THE BATTLE AT SEHESTED 1813
When speaking about the England wars, one usually refers to three separate parts: the Battle of the Row in 1801, Copenhagen’s bombardment in 1807 and the subsequent cannon boat war from 1807 to 1814.
But on July 10, 1813, Denmark joined the federation with France and committed itself to the ceasefire between the great powers ceasing a corps of 10,000 man footmen, 2,100 riders and 40 guns for Napoleon’s disposal.
When the war against England, Sweden, Russia began again on August 16, the little Danish army moved under the king’s brother-in-law, Frederick of Hesse, down Holsten to join a French Armor Corps under Marskal Davout, who lay at Hamburg.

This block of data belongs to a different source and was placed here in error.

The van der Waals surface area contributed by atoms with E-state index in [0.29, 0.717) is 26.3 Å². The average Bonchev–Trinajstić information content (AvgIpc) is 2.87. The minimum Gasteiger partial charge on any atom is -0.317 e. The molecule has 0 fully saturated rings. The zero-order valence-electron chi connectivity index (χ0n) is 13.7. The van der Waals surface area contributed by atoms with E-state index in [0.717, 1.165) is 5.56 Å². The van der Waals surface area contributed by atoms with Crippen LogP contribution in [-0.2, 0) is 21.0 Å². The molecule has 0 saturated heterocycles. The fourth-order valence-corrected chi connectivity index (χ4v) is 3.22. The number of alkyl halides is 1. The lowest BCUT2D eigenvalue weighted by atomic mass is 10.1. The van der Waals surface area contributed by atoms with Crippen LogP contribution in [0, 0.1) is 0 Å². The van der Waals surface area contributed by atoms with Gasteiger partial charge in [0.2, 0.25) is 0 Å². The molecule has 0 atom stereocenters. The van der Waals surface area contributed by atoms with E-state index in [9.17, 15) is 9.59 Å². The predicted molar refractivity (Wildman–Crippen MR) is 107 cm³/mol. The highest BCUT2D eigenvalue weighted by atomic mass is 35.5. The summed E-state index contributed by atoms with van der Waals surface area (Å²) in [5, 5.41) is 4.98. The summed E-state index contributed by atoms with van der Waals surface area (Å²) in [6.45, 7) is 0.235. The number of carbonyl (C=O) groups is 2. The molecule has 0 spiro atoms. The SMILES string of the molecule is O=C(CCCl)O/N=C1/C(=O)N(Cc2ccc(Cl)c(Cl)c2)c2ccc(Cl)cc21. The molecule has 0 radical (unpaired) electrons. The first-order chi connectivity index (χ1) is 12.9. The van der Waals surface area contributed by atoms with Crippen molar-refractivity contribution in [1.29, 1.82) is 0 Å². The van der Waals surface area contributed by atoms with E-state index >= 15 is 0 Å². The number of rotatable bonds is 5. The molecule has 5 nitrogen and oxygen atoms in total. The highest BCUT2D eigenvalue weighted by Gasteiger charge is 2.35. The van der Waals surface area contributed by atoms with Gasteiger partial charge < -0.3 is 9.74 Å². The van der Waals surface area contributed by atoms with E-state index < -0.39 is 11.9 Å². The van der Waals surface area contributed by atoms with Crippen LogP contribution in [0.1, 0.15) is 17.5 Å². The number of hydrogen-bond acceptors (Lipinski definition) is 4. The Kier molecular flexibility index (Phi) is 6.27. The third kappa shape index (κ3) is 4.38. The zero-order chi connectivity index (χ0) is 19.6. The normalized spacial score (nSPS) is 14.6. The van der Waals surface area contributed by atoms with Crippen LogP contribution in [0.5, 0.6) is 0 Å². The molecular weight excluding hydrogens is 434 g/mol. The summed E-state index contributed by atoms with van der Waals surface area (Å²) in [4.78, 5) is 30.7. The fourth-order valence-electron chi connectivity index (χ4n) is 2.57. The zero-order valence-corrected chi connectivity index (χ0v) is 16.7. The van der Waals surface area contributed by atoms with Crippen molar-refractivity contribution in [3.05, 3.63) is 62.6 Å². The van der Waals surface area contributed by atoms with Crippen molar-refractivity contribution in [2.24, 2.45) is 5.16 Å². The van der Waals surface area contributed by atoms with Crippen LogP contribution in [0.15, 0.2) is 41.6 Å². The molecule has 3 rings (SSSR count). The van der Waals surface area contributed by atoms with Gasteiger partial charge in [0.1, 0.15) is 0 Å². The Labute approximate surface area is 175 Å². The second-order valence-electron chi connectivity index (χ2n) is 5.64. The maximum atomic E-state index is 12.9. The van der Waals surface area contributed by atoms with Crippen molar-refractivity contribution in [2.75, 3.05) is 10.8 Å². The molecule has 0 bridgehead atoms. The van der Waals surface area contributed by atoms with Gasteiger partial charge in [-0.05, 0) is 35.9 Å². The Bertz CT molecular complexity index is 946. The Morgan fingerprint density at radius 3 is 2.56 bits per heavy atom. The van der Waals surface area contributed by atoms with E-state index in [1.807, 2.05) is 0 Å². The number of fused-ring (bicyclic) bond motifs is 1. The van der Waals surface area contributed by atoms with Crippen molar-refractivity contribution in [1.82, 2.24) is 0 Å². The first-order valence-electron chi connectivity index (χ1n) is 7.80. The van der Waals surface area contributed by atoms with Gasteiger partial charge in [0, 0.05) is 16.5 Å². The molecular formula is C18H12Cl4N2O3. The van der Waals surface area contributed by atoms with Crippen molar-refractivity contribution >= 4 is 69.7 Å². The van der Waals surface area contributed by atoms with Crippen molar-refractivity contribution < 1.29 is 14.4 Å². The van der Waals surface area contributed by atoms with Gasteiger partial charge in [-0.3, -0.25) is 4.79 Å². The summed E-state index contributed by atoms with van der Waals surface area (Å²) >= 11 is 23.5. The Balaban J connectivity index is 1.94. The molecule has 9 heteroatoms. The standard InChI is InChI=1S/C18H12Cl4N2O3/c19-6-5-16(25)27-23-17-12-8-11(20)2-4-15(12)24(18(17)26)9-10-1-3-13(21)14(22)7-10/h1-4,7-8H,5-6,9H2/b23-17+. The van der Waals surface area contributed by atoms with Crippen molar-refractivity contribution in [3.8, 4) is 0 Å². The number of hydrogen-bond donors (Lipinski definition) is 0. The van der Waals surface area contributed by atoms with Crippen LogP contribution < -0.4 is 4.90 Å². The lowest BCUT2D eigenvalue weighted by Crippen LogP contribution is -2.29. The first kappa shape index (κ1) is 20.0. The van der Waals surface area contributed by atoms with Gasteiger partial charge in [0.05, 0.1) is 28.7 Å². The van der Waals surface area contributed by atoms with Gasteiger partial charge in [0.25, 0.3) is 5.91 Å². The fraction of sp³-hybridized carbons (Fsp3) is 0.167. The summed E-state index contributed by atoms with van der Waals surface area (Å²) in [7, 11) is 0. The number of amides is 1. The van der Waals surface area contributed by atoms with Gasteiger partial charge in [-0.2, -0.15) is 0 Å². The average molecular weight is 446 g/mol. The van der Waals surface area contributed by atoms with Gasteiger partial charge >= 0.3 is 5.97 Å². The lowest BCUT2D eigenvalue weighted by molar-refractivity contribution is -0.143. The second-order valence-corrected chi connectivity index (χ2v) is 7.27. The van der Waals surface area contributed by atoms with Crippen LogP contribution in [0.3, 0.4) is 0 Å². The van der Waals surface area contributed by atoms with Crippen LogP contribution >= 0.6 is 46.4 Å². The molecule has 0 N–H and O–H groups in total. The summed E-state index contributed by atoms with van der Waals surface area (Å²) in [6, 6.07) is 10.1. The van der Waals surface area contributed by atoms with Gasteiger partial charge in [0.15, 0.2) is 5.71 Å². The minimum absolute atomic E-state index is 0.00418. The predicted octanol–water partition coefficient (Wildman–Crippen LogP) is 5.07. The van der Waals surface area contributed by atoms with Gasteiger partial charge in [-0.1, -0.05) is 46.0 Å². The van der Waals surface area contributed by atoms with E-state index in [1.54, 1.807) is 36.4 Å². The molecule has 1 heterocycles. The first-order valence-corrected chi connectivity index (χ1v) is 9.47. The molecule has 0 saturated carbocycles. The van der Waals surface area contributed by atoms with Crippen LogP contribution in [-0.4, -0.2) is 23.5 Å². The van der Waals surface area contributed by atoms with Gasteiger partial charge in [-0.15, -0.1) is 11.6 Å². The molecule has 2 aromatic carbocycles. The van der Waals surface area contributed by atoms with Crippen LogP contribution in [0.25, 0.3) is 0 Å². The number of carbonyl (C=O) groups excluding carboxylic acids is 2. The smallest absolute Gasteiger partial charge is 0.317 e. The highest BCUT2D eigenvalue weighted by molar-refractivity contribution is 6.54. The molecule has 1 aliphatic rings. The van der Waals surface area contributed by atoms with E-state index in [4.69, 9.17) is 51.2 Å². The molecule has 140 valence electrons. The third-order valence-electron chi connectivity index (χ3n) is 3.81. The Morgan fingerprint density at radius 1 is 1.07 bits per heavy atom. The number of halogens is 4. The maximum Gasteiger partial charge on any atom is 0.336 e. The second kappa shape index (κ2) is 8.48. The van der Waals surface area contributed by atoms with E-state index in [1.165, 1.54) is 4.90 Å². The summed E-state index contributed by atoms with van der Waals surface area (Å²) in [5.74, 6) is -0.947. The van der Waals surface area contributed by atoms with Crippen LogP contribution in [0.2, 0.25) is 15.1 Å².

But when Napoleon, after the Battle of Leipzig on October 18, 1813, had to give up his position along the Elbe, Davout pulled his troops together to keep Hamburg as long as possible, and the Danes could no longer wait for help from him for Holsten’s defense. What is surprising is that Denmark should defend Norway in Holstein against the Allies. The Swedish Crown Prince Carl Johan hoped to surround Frederik of Hesse, but in the honorable battle of the heath at Sehested on December 10, 1813, the Danes crossed over and reached Rendsborg west of Kiel, where they enclosed themselves in the fortress.